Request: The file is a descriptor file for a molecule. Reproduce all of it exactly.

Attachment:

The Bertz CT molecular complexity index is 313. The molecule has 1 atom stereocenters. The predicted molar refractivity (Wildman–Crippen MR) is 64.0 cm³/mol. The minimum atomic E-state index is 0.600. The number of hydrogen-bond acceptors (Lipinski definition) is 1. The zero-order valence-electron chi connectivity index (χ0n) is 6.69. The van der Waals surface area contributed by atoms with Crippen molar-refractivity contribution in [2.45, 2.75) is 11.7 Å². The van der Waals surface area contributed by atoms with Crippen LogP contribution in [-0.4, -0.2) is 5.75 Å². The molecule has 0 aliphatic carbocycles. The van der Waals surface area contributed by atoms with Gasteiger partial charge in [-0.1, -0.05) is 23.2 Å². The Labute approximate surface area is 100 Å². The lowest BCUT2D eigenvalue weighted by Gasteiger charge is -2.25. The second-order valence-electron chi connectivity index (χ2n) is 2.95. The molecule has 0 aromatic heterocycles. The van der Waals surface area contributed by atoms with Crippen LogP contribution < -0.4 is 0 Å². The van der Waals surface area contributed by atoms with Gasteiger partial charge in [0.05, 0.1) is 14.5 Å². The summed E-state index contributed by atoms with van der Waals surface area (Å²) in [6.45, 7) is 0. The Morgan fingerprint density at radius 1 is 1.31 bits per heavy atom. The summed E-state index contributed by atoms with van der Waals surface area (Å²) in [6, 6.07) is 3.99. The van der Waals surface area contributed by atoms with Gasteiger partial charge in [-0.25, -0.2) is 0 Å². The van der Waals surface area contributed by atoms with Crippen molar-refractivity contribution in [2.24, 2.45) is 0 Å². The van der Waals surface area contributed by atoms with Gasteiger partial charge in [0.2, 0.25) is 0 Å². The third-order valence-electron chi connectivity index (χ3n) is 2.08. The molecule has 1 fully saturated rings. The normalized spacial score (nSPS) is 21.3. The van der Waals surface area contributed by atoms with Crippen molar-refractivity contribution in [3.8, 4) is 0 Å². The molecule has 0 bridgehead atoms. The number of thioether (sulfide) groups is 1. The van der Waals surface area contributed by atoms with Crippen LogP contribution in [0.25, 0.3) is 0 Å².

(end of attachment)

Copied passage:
The Bertz CT molecular complexity index is 313. The molecule has 1 atom stereocenters. The predicted molar refractivity (Wildman–Crippen MR) is 64.0 cm³/mol. The minimum atomic E-state index is 0.600. The number of hydrogen-bond acceptors (Lipinski definition) is 1. The zero-order valence-electron chi connectivity index (χ0n) is 6.69. The van der Waals surface area contributed by atoms with Crippen molar-refractivity contribution in [2.45, 2.75) is 11.7 Å². The van der Waals surface area contributed by atoms with Crippen LogP contribution in [-0.4, -0.2) is 5.75 Å². The molecule has 0 aliphatic carbocycles. The van der Waals surface area contributed by atoms with Gasteiger partial charge in [-0.1, -0.05) is 23.2 Å². The Labute approximate surface area is 100 Å². The lowest BCUT2D eigenvalue weighted by Gasteiger charge is -2.25. The second-order valence-electron chi connectivity index (χ2n) is 2.95. The molecule has 0 aromatic heterocycles. The van der Waals surface area contributed by atoms with Crippen LogP contribution < -0.4 is 0 Å². The van der Waals surface area contributed by atoms with Gasteiger partial charge in [0.05, 0.1) is 14.5 Å². The summed E-state index contributed by atoms with van der Waals surface area (Å²) in [6.45, 7) is 0. The Morgan fingerprint density at radius 1 is 1.31 bits per heavy atom. The summed E-state index contributed by atoms with van der Waals surface area (Å²) in [6, 6.07) is 3.99. The van der Waals surface area contributed by atoms with Gasteiger partial charge in [-0.25, -0.2) is 0 Å². The van der Waals surface area contributed by atoms with Crippen molar-refractivity contribution in [2.24, 2.45) is 0 Å². The van der Waals surface area contributed by atoms with Gasteiger partial charge in [0.2, 0.25) is 0 Å². The third-order valence-electron chi connectivity index (χ3n) is 2.08. The molecule has 1 fully saturated rings. The normalized spacial score (nSPS) is 21.3. The van der Waals surface area contributed by atoms with Crippen molar-refractivity contribution in [3.8, 4) is 0 Å². The molecule has 0 bridgehead atoms. The number of thioether (sulfide) groups is 1. The van der Waals surface area contributed by atoms with Crippen LogP contribution in [0.25, 0.3) is 0 Å².